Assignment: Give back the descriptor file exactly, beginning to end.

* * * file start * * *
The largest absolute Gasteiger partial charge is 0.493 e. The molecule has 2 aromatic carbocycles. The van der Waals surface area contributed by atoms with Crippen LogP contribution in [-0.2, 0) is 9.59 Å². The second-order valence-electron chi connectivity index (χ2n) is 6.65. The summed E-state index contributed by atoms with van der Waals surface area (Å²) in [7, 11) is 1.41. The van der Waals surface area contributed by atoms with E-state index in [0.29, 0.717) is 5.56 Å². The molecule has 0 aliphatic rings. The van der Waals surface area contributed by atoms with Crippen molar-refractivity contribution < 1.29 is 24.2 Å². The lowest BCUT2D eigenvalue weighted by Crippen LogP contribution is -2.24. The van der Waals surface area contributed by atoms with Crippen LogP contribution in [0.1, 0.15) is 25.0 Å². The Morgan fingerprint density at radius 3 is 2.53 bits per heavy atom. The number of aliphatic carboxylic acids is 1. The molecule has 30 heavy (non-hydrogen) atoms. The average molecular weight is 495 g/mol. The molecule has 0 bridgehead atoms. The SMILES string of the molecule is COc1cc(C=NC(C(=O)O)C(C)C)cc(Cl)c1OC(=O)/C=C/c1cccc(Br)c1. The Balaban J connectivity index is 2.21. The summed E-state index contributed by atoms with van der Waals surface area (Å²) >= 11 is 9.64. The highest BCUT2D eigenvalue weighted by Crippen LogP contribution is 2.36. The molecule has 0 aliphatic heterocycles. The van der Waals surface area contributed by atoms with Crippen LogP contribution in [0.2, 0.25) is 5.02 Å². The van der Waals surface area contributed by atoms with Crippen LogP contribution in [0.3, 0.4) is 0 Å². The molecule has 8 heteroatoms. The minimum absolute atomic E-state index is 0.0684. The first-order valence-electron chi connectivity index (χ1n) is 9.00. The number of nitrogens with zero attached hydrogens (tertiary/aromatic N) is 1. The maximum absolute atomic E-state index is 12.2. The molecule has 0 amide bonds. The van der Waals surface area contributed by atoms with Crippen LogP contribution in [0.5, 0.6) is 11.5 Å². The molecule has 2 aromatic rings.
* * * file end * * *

The largest absolute Gasteiger partial charge is 0.493 e. The molecule has 2 aromatic carbocycles. The van der Waals surface area contributed by atoms with Crippen LogP contribution in [-0.2, 0) is 9.59 Å². The second-order valence-electron chi connectivity index (χ2n) is 6.65. The summed E-state index contributed by atoms with van der Waals surface area (Å²) in [7, 11) is 1.41. The van der Waals surface area contributed by atoms with E-state index in [0.29, 0.717) is 5.56 Å². The molecule has 0 aliphatic rings. The van der Waals surface area contributed by atoms with Crippen molar-refractivity contribution < 1.29 is 24.2 Å². The lowest BCUT2D eigenvalue weighted by Crippen LogP contribution is -2.24. The van der Waals surface area contributed by atoms with Crippen LogP contribution in [0.1, 0.15) is 25.0 Å². The Morgan fingerprint density at radius 3 is 2.53 bits per heavy atom. The number of aliphatic carboxylic acids is 1. The molecule has 30 heavy (non-hydrogen) atoms. The average molecular weight is 495 g/mol. The molecule has 0 bridgehead atoms. The SMILES string of the molecule is COc1cc(C=NC(C(=O)O)C(C)C)cc(Cl)c1OC(=O)/C=C/c1cccc(Br)c1. The Balaban J connectivity index is 2.21. The summed E-state index contributed by atoms with van der Waals surface area (Å²) >= 11 is 9.64. The highest BCUT2D eigenvalue weighted by Crippen LogP contribution is 2.36. The molecule has 0 aliphatic heterocycles. The van der Waals surface area contributed by atoms with Crippen LogP contribution in [0.2, 0.25) is 5.02 Å². The van der Waals surface area contributed by atoms with Crippen LogP contribution in [0.3, 0.4) is 0 Å². The molecule has 8 heteroatoms. The minimum absolute atomic E-state index is 0.0684. The first-order valence-electron chi connectivity index (χ1n) is 9.00. The number of nitrogens with zero attached hydrogens (tertiary/aromatic N) is 1. The maximum absolute atomic E-state index is 12.2. The molecule has 0 amide bonds. The van der Waals surface area contributed by atoms with Crippen LogP contribution in [0.5, 0.6) is 11.5 Å². The molecule has 2 aromatic rings.